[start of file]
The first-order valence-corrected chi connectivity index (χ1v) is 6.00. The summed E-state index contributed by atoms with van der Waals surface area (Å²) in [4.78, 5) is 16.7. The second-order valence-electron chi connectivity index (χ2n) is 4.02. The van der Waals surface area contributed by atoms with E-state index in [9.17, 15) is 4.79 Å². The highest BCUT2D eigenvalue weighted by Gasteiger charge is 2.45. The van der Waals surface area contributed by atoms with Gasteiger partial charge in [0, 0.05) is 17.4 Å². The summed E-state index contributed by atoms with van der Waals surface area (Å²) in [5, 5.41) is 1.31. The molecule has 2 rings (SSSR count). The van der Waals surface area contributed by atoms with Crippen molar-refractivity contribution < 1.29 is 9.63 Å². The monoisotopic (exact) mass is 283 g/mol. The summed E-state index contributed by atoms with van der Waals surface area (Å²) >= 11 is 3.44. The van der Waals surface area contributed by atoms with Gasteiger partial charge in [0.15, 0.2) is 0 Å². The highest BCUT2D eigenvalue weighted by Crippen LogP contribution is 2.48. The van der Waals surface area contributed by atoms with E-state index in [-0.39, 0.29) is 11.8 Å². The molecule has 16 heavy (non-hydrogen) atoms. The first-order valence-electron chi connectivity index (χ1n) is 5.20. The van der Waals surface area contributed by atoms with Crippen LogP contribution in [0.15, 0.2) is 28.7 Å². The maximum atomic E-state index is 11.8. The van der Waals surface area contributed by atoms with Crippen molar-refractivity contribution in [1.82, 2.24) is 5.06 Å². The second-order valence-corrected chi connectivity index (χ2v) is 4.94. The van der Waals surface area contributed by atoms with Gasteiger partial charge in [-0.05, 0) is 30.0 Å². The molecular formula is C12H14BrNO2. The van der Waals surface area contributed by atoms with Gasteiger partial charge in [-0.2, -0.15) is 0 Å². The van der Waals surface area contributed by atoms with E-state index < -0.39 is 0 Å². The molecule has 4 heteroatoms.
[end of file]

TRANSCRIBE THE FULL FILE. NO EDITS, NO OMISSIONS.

The first-order valence-corrected chi connectivity index (χ1v) is 6.00. The summed E-state index contributed by atoms with van der Waals surface area (Å²) in [4.78, 5) is 16.7. The second-order valence-electron chi connectivity index (χ2n) is 4.02. The van der Waals surface area contributed by atoms with E-state index in [9.17, 15) is 4.79 Å². The highest BCUT2D eigenvalue weighted by Gasteiger charge is 2.45. The van der Waals surface area contributed by atoms with Gasteiger partial charge in [0, 0.05) is 17.4 Å². The summed E-state index contributed by atoms with van der Waals surface area (Å²) in [5, 5.41) is 1.31. The molecule has 2 rings (SSSR count). The van der Waals surface area contributed by atoms with Crippen molar-refractivity contribution < 1.29 is 9.63 Å². The monoisotopic (exact) mass is 283 g/mol. The summed E-state index contributed by atoms with van der Waals surface area (Å²) >= 11 is 3.44. The van der Waals surface area contributed by atoms with Gasteiger partial charge in [0.15, 0.2) is 0 Å². The highest BCUT2D eigenvalue weighted by Crippen LogP contribution is 2.48. The van der Waals surface area contributed by atoms with E-state index in [-0.39, 0.29) is 11.8 Å². The molecule has 16 heavy (non-hydrogen) atoms. The first-order valence-electron chi connectivity index (χ1n) is 5.20. The van der Waals surface area contributed by atoms with Crippen LogP contribution in [0.15, 0.2) is 28.7 Å². The maximum atomic E-state index is 11.8. The van der Waals surface area contributed by atoms with Crippen molar-refractivity contribution in [1.82, 2.24) is 5.06 Å². The second-order valence-corrected chi connectivity index (χ2v) is 4.94. The van der Waals surface area contributed by atoms with Gasteiger partial charge in [-0.05, 0) is 30.0 Å². The molecular formula is C12H14BrNO2. The van der Waals surface area contributed by atoms with Gasteiger partial charge in [-0.2, -0.15) is 0 Å². The van der Waals surface area contributed by atoms with E-state index < -0.39 is 0 Å². The molecule has 4 heteroatoms.